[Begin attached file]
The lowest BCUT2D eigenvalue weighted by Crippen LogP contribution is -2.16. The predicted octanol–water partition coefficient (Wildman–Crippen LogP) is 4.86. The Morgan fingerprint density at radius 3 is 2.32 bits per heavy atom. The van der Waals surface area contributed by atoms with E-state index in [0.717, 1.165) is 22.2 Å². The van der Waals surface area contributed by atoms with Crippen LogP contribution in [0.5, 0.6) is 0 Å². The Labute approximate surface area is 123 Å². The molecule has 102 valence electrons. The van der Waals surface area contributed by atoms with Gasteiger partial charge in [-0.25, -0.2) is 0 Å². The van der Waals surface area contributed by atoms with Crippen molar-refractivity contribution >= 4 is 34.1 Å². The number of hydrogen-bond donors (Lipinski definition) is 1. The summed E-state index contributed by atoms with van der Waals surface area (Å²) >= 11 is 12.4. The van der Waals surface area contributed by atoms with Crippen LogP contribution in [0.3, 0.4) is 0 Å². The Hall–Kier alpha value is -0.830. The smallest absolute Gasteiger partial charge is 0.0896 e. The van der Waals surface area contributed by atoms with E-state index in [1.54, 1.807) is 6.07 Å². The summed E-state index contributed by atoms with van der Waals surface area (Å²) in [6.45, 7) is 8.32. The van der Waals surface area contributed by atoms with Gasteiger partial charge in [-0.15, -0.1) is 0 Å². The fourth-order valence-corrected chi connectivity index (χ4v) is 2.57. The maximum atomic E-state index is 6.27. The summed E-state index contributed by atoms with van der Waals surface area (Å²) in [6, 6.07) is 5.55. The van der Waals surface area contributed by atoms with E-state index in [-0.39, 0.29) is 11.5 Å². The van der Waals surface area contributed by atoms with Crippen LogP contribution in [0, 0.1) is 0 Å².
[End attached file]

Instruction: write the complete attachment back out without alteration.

The lowest BCUT2D eigenvalue weighted by Crippen LogP contribution is -2.16. The predicted octanol–water partition coefficient (Wildman–Crippen LogP) is 4.86. The Morgan fingerprint density at radius 3 is 2.32 bits per heavy atom. The van der Waals surface area contributed by atoms with E-state index in [0.717, 1.165) is 22.2 Å². The van der Waals surface area contributed by atoms with Crippen LogP contribution in [0.5, 0.6) is 0 Å². The Labute approximate surface area is 123 Å². The molecule has 102 valence electrons. The van der Waals surface area contributed by atoms with Gasteiger partial charge in [-0.25, -0.2) is 0 Å². The van der Waals surface area contributed by atoms with Crippen molar-refractivity contribution >= 4 is 34.1 Å². The number of hydrogen-bond donors (Lipinski definition) is 1. The summed E-state index contributed by atoms with van der Waals surface area (Å²) >= 11 is 12.4. The van der Waals surface area contributed by atoms with Crippen LogP contribution in [0.3, 0.4) is 0 Å². The Hall–Kier alpha value is -0.830. The smallest absolute Gasteiger partial charge is 0.0896 e. The van der Waals surface area contributed by atoms with E-state index in [1.54, 1.807) is 6.07 Å². The summed E-state index contributed by atoms with van der Waals surface area (Å²) in [6.45, 7) is 8.32. The van der Waals surface area contributed by atoms with Gasteiger partial charge in [-0.15, -0.1) is 0 Å². The fourth-order valence-corrected chi connectivity index (χ4v) is 2.57. The maximum atomic E-state index is 6.27. The summed E-state index contributed by atoms with van der Waals surface area (Å²) in [6, 6.07) is 5.55. The van der Waals surface area contributed by atoms with E-state index in [-0.39, 0.29) is 11.5 Å². The van der Waals surface area contributed by atoms with Crippen LogP contribution in [0, 0.1) is 0 Å².